The Joys of Baking a Thanksgiving Pie in France

The Joys of Baking a Thanksgiving Pie in France

thanksgiving pumpkin pie
© Victoria Shibut/123RF

It’s that time of the year when every American living abroad is anxiously struggling with multiple questions springing to mind. Where do I find shortening? Why are pie tins so difficult to find? Is it worth it to pay 8 euros a can for pumpkin purée? How do you say cranberries in French?

It’s Thanksgiving and probably one of my favorite holidays simply because food is involved.

© Brent Holfacker/Shutterstock
© Brent Holfacker/Shutterstock

When you live away from home, celebrating this American holiday takes on special meaning. This is a time best remembered with families and friends gathered around the table over a fabulous feast.

Everyone has their particular recipes they want to make. Mine is my Grandmother’s stuffing. Oh-là-là! SO good!! But the problem comes when you start to try to find ingredients such as cornmeal! And no, it’s not the same as polenta. It adds stress when planning for the meal because you start searching for substitutes or weighing whether or not to pay exorbitant prices to get the things you want at expat food stores.

Having lived in Paris as a pastry chef for more than two years, the list for baking items I crave from the US has diminished drastically as I’ve found ways around them or found excellent alternatives (HINT: Using Muscovado sugar from G. Detou for packed brown sugar in recipes. It seriously makes it even better.)

Looking for American ingredients in Paris? Click here to find them. 

Photo courtesy of author
Photo courtesy of author

The secret to successful pie making

When you’re talking Thanksgiving desserts though, pie ultimately comes up. It’s the quintessential end to the meal! Unless you’ve brought a pie tin with you, you might be out of luck as they are pretty difficult to find by my, mais oui, truly American standards. Renown pastry blogger David Lebovitz has had the same problem, so that makes me feel a smidge better. But let’s use this to our advantage and turn this into something that is a French-American hybrid — like we so often do being an expat.

Use a tart dish for your favorite pie recipe

Oui, oui, it will be different. There is less filling-to-crust ratio but I honestly like that better. You might even be lucky and find a tart dish with a higher edge — et voilà!

How do you do this? This is the part of baking you can actually play around with.

Start with a good pâte brisée or pie crust recipe (this is the one I like) or buy a prepared one from the store (I won’t tell!).

Make your pie filling as per the instructions, and par-bake (lightly brown) the tart shell, if needed, like you would for a piecrust so it is firm enough to hold the filling. Since you are going to have less filling to crust, plan on either reducing the amount in your recipe, or have two large tart crusts on hand ready to go, or a mini one for each of your guests.

Photo courtesy of author
Photo courtesy of author

Time to bake

Adjust the baking time. This is all going to depend on the size of your tart and your filling. Don’t panic. Put your chef hat on and do as the pros do. Set a timer for the minimum amount of time you think it’s going to take. For a good starting time, look at the original recipe and halve the cooking time — remember we’re working with a lot less filling but a larger surface area. This sounds complicated, but it’s not. I promise!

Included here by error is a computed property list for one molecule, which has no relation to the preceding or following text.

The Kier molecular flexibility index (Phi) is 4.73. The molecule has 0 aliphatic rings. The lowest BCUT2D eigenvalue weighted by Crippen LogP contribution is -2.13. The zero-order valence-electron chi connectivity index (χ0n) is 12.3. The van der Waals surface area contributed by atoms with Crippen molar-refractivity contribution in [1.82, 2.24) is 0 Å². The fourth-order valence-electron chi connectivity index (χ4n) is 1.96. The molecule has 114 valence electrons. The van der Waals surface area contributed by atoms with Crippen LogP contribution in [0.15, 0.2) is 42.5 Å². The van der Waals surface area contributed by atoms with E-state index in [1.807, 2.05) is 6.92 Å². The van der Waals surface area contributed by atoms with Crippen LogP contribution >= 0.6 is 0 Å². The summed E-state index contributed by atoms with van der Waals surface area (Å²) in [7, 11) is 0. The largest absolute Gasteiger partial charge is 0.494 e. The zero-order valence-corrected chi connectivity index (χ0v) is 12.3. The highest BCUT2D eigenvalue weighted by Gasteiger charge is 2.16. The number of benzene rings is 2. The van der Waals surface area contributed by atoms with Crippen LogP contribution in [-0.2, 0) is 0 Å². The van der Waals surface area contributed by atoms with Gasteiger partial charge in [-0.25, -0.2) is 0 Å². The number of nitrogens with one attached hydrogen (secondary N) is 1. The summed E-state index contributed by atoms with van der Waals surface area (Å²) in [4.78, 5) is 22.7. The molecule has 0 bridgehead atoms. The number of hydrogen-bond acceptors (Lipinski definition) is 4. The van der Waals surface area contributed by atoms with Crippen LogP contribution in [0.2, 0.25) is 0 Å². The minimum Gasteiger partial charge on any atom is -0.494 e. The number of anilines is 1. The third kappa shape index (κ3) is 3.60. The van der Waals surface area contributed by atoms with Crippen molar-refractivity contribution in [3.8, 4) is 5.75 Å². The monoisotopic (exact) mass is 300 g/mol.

Now when that buzzer rings, start checking the pie every five minutes or so. Look for the cues of a done baked item:

  • A nicely browned crust.
  • If it’s a custard, set on the sides but still with a little jiggle in the middle.
  • If you’re doing a fruit-based tart, you want a nice and bubbly inside.

If you are worried about the baking time, there are always unbaked options you can do like pumpkin s’more tarts, chocolate icebox pie or banana cream pie. Oh brother, delicious! Or go truly French and make a tarte au citron by adding lemon curd and then meringue on top. This actually might be a nice lighter-tasting end to the meal.

Photo coutesy of author.
Photo coutesy of author.

A couple of final baking and decorating tips:

  • The crust dough needs to be chilled before rolling out. Put in the refrigerator for about 20-30 minutes. If it is so cold that it becomes a block that’s impossible to roll out, cut it into rough large pieces and beat it with a rolling pin. Yes, chefs do this! It will warm up the dough faster and make for more even defrosting. Plus, it’s fun and might alleviate some Thanksgiving cooking stress.
  • Place your tart on a baking sheet before filling. It makes it sooo much easier to move to the oven.
  • If you are against paying 8 euros a can for pumpkin puree, a wonderful sweet potato pie recipe might be a good solution.
  • If you plan on doing a fruit-based tart, the lattice work on top or a second crust might not look as great as it does on a pie. Think about cutting out beautiful shapes like leaves or acorns to arrange on the top from your tart crust scrapes, brush with egg wash, and bake! Or consider doing a crumble on top.

Happy holidays everyone! I officially declare the food feasts for the season open!


Ever attracted to all things sweet, Molly left her marketing career in Texas to study pastry at Le Cordon Bleu Paris in 2013. She worked for several pastry shops in Texas including Bisous Bisous Patisserie, voted best bakery in Dallas in 2015, before returning to France. Since then she has helped open a Mexican restaurant (her other love) and been a pastry chef at Chateau de Gudanes. Currently she is in Paris working at a culinary school and eating as many pastries as humanly possible. All in the name of research of course! You can follow her musings on daily life in Paris and catch a recipe or two at her blog:



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